Since it's becoming harder to train and keep effective employees, it is clear that companies are interested in providing executive coaching to managers who are able to improve productivity by energizing, exciting and coaching their direct reports.

What does executive coaching really cost?

Typical executive coaching programs are a mix of both change-oriented coaching (changing certain behaviors or skills) and growth-oriented coaching (focused on sharpening performance).

Executive coaching programs typically last from 6 months to one year. The cost of a year of executive coaching generally costs a company between $16,000 and $40,000 which usually includes one or more personal assessments and weekly telephone or office visit coaching sessions. Some executives decide to personally contract with a coach to achieve their professional or personal goals.

Signature, Inc. offers individual executive coaching programs targeted to the client's needs within budget limitations.

Click here for more information on coaching fees or email us to communicate what interests you in a coaching relationship.

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Coaching Return on Investment Survey

A survey of 100 executives, mostly from Fortune 1000 companies, by Manchester, Inc. concludes that a company's investment in providing coaching to its executives realized an average return on investment (ROI) of almost six times the cost of the coaching.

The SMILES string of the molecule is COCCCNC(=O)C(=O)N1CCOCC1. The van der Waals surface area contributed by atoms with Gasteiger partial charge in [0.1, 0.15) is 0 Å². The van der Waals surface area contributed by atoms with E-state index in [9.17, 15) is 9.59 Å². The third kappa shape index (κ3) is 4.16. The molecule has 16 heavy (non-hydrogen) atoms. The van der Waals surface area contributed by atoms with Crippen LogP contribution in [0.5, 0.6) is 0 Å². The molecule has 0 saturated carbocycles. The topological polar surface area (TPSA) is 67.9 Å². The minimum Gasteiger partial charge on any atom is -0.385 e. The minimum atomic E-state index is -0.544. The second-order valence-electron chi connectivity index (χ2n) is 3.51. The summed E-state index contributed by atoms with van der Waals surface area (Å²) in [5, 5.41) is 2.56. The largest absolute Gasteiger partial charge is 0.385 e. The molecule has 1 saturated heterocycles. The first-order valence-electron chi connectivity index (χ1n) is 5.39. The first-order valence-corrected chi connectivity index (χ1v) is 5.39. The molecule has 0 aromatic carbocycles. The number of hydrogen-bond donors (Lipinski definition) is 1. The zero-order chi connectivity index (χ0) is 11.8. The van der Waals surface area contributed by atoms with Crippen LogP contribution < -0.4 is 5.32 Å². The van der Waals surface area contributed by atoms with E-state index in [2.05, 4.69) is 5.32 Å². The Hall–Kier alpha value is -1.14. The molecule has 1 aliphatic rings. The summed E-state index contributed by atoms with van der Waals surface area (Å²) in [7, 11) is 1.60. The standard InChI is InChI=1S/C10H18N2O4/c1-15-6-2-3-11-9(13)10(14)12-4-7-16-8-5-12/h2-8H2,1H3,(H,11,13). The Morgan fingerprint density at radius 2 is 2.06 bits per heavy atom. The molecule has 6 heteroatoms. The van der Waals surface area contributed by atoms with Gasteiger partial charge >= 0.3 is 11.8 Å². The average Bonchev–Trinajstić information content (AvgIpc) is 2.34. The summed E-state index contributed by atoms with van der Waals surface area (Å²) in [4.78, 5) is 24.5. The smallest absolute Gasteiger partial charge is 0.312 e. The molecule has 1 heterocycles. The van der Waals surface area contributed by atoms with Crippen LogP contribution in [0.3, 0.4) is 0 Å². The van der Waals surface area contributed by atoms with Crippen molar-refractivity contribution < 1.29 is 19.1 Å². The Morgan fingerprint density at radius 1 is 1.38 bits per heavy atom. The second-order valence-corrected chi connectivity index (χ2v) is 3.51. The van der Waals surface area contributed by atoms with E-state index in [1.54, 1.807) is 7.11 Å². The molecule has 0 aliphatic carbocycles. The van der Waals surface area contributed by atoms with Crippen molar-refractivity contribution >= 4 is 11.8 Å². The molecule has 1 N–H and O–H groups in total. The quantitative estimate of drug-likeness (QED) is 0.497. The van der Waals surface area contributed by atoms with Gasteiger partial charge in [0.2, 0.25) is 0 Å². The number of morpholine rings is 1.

Corporate benefits received:

- delivered an average ROI of 5.7 times the initial investment (a return of more than $100,000)

-executive productivity improvements (reported by 53% of executives)

-organizational strength (48%)

-quality (48%)

-customer service (39%)

-retaining executives who received coaching (32%)

Personal benefits to the coached executive:

-direct report and supervisor relationship improvements (greater than 70%)

-teamwork (67%)

-working relationships with peers (63%)

-job satisfaction (52%)

Finding a Coach

As people seek better lives for themselves, either personally or professionally, or both, they're more likely to find outside help to get them there: a professional coach.

With coaching all around, we wouldn't blame you for wondering, Is it time for me to get a coach? Here are some FAQs with answers before you jump into a coaching relationship: